Homes burned as massive California wildfire gains strength
California’s largest wildfire has destroyed homes in remote areas after merging with a smaller blaze, as numerous other fires gained strength and threatened property across the US west.
The massive Dixie Fire, which started on July 14, had already levelled more than a dozen houses and other structures when it combined with the Fly Fire and tore through the tiny Northern California community of Indian Falls.
Fire officials said the blaze had charred nearly 298 square miles of timber and brush in Plumas and Butte counties. It is now estimated to be 21% contained.
Firefighters carrying hand tools were forced to hike through rugged terrain where engines cannot reach, said Rick Carhart, spokesman for the California Department of Forestry and Fire Protection.
“It has been burning in extremely steep canyons, some places where it is almost impossible for human beings to set foot on the ground to get in there,” he said.
“It’s going to be a long haul.”
Crews made progress by proactively setting fires to rob the main blaze of fuels, Mr Carhart said.
The fire prompted evacuation orders in several small mountain communities and along the west shore of Lake Almanor, a popular resort area. About 10,000 homes remain under threat.
Firefighters also reported progress against the nation’s largest wildfire, the Bootleg Fire in southern Oregon, containing 46% of the blaze that had consumed nearly 640 square miles.
More than 2,200 firefighters battled the blaze, focusing on constructing containment lines at the north and eastern edges in dense timber.
Crews could get a break from rain and higher humidity predicted for this week, said Marcus Kauffman, spokesman for the Oregon Department of Forestry.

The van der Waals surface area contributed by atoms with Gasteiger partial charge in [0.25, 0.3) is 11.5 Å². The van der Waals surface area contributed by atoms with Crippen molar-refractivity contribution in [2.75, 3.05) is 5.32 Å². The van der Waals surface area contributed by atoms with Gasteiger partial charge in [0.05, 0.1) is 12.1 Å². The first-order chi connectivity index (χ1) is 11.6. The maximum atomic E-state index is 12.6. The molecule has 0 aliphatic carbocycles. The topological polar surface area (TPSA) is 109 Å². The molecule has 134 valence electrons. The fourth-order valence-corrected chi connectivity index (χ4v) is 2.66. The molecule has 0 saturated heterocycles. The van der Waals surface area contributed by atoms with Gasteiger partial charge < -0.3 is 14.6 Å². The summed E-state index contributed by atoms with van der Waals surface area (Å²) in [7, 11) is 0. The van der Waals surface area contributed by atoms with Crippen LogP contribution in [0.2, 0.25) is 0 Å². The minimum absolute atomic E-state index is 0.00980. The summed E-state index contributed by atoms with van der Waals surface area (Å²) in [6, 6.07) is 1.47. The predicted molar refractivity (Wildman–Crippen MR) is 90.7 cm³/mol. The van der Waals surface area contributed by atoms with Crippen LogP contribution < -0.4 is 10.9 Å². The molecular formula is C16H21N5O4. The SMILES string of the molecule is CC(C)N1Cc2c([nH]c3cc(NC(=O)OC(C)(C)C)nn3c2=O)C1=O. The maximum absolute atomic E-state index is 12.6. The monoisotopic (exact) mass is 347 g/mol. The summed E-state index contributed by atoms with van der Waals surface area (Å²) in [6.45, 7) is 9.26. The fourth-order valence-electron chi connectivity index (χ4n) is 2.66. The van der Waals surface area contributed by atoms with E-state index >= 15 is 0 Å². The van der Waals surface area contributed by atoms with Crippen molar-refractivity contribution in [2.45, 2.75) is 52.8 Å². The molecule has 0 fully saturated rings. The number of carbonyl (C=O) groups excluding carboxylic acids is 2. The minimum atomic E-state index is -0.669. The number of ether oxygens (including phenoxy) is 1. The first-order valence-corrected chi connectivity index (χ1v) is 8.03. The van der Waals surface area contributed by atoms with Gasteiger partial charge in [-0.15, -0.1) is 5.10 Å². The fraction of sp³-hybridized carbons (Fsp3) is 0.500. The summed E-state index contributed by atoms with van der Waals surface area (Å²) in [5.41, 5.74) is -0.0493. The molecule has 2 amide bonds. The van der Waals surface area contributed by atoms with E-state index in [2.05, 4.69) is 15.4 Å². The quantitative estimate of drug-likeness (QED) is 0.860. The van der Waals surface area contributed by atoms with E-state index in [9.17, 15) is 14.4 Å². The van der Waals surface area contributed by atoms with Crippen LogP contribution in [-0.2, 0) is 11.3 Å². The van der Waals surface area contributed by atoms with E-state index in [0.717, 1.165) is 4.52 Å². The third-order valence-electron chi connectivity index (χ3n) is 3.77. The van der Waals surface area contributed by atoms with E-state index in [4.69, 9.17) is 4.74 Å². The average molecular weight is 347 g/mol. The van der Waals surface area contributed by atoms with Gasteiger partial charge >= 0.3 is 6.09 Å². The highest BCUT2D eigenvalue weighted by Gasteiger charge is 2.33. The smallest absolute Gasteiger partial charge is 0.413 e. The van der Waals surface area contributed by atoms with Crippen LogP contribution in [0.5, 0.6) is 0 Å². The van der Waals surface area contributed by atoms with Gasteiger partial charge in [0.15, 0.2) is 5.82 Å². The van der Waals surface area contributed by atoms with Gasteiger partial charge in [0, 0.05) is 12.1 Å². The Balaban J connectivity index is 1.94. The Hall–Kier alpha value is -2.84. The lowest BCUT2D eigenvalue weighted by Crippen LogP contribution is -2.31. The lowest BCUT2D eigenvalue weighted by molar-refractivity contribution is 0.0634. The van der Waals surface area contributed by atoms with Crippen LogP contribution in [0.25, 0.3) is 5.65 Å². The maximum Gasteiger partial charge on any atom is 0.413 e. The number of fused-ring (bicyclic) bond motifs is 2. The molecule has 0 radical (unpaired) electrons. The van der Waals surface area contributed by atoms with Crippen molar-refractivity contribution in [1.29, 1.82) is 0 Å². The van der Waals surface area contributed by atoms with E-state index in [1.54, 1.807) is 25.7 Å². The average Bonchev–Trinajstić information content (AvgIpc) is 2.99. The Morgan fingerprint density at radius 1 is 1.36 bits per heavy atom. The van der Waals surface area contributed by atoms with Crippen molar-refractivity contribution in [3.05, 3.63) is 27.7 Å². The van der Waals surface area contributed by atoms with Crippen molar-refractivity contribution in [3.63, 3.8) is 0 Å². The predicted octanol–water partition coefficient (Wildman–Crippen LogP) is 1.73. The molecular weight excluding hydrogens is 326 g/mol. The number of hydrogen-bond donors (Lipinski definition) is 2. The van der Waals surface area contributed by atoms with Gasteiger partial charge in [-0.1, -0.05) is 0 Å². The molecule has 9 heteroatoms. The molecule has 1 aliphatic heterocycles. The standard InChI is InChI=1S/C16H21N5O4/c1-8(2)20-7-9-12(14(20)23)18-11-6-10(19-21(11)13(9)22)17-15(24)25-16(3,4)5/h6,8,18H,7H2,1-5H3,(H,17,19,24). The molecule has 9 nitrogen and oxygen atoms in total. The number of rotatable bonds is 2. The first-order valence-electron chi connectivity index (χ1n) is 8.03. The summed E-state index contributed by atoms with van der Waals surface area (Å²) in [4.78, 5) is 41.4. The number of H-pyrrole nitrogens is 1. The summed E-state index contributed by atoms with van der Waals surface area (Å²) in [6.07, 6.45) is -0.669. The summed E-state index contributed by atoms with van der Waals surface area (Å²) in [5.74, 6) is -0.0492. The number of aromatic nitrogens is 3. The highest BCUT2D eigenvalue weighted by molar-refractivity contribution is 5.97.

The fire, which is said to have been caused by lightning, has burned 67 homes, mainly cabins, and at least 2,000 houses were under evacuation orders.
Oregon governor Kate Brown told CNN’s State of the Union that it is imperative federal and state authorities invest in mitigation measures such as tree thinning and preventive burns to limit the number of similar massive blazes.
But she conceded that “the harsh reality is that we’re going to see more of these wildfires”.
In California, governor Gavin Newsom declared a state of emergency for four northern counties because of wildfires that he said were causing “conditions of extreme peril to the safety of persons and property”. The proclamation opened the way for more state support.
Such conditions are often from a combination of unusual random, short-term and natural weather patterns heightened by long-term, human-caused climate change.
Global warming has made the west much warmer and drier in the past 30 years.
In south-west Montana, officials were focusing on structure protection for three fires amid weather forecasts of rising temperatures, low humidity and westerly winds this week, factors that could produce explosive growth.
Crews were trying to protect about 200 homes and cabins and prevent the 44-square-mile Trail Creek blaze from reaching the Big Hole National Battlefield in Beaverhead County, fire spokesman Jason Nedlo said.
The battlefield site, operated by the National Park Service, has been closed because of the fire threat.
Five federal firefighters are in stable condition Sunday after being burned when swirling winds blew a wildfire back on them in eastern Montana on Thursday.
The five were building a defensive line at the Devil’s Creek Fire in Garfield County when the weather shifted suddenly.
Elsewhere in California, the 104-square-mile Tamarack fire south of Lake Tahoe continued to burn through timber and chaparral and threatened communities on both sides of the California-Nevada state line.
The fire, sparked by lightning July 4 in Alpine County, California has destroyed at least 23 buildings, including more than a dozen in Nevada. It was 27% contained on Sunday, and officials were able to lift evacuation orders.
In north-central Washington, firefighters battled two blazes in Okanogan County that threatened hundreds of homes and again caused hazardous air quality conditions on Saturday.
And in northern Idaho, east of Spokane, Washington, a small fire near the Silverwood Theme Park prompted evacuations on Friday evening at the park and in the surrounding area. The theme park was back open on Saturday with the fire half-contained.
More than 85 large wildfires are burning around the country, most of them in Western states. They had burned over 1.4 million acres (2,135 square miles, or more than 553,000 hectares).